First, make sure that you have received any and all training and expectations from the university for your face-to-face classroom. This may include procedures such as taking attendance, dealing with tardies or students who leave class before the designated ending time, breaks allowed during the class time, and possibly behavior allowed during class.

General things to think about and plan for as you look ahead to teaching in the face-to-face classroom for the first time:

You are actually going to be managing a classroom, not simply dispensing knowledge. You should evaluate the physical, psychological and professional environment in which you will be teaching and review your own attitudes and expectations for effective classroom management. A well-managed classroom environment is important to facilitating the learning process. Effective classroom management helps create an environment in which learning can take place.

Experiences - 
 Think about your prior teaching experiences, your previous student population in terms of socio-economic statute, achievement level, and discipline.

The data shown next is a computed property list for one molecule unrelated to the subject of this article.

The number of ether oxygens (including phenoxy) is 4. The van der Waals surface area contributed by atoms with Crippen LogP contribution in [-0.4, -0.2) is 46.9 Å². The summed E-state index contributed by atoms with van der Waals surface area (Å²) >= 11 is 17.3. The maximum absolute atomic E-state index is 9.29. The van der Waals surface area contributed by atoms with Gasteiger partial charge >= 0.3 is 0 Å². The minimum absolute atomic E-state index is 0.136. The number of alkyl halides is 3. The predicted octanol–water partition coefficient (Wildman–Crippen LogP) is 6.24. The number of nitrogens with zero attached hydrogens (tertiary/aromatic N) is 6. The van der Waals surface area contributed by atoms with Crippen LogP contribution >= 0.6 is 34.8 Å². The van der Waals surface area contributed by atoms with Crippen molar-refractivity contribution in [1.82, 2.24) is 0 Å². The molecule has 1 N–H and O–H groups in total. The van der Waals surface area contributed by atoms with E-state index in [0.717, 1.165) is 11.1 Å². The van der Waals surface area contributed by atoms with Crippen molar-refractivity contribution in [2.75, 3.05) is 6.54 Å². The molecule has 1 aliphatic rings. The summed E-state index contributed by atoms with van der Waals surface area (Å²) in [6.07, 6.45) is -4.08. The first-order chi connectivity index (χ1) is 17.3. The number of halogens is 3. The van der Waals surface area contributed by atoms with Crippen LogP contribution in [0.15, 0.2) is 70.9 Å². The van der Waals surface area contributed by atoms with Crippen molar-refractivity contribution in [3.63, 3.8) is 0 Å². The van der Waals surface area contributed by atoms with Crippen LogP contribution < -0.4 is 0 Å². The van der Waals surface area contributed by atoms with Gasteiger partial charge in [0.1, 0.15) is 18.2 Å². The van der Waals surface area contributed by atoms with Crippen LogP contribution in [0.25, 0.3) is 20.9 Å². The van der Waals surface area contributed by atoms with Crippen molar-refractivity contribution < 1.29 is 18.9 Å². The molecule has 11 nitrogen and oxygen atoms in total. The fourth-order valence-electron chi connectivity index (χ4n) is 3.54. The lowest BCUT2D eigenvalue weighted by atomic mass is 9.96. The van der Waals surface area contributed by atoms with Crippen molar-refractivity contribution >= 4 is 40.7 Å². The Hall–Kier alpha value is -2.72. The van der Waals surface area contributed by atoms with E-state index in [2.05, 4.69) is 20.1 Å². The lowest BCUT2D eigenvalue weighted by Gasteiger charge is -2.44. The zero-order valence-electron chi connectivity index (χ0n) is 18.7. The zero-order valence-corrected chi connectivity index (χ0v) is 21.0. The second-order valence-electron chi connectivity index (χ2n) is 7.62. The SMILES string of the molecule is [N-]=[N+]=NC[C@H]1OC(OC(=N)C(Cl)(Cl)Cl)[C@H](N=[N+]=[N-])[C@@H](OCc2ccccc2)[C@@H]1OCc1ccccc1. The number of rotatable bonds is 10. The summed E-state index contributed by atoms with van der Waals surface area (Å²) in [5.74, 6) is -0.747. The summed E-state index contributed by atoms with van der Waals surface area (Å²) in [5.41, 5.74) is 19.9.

Management stye - 
 Think about which best characterizes your management style -
   authoritative - teacher in charge and accountable for class behavior
   permissive - students given opportunities for self-determination to develop social skills
   tentative - not quite sure which is “best” process, a little concerned about which way to go
   collaborative - students and teacher equally responsible for setting standards of behavior                        
   spontaneous - things will go well if you leave students along and handle problems as they arise
   eclectic - use a little of this and a little of that in a timely fashion  
   dependent - will handle behavior problems the same way they were handled when you went to
    school or follow the lead of the teacher next door  

Your style characteristics -
 Think about your temperament (easy-going, sense of humor, down to business, nervous)
 Think about your reaction to noise levels
 Think about your style of communication with and among students
 Think about your style of record-keeping
 Think about your housekeeping habits (“neatnik” or loosely organized)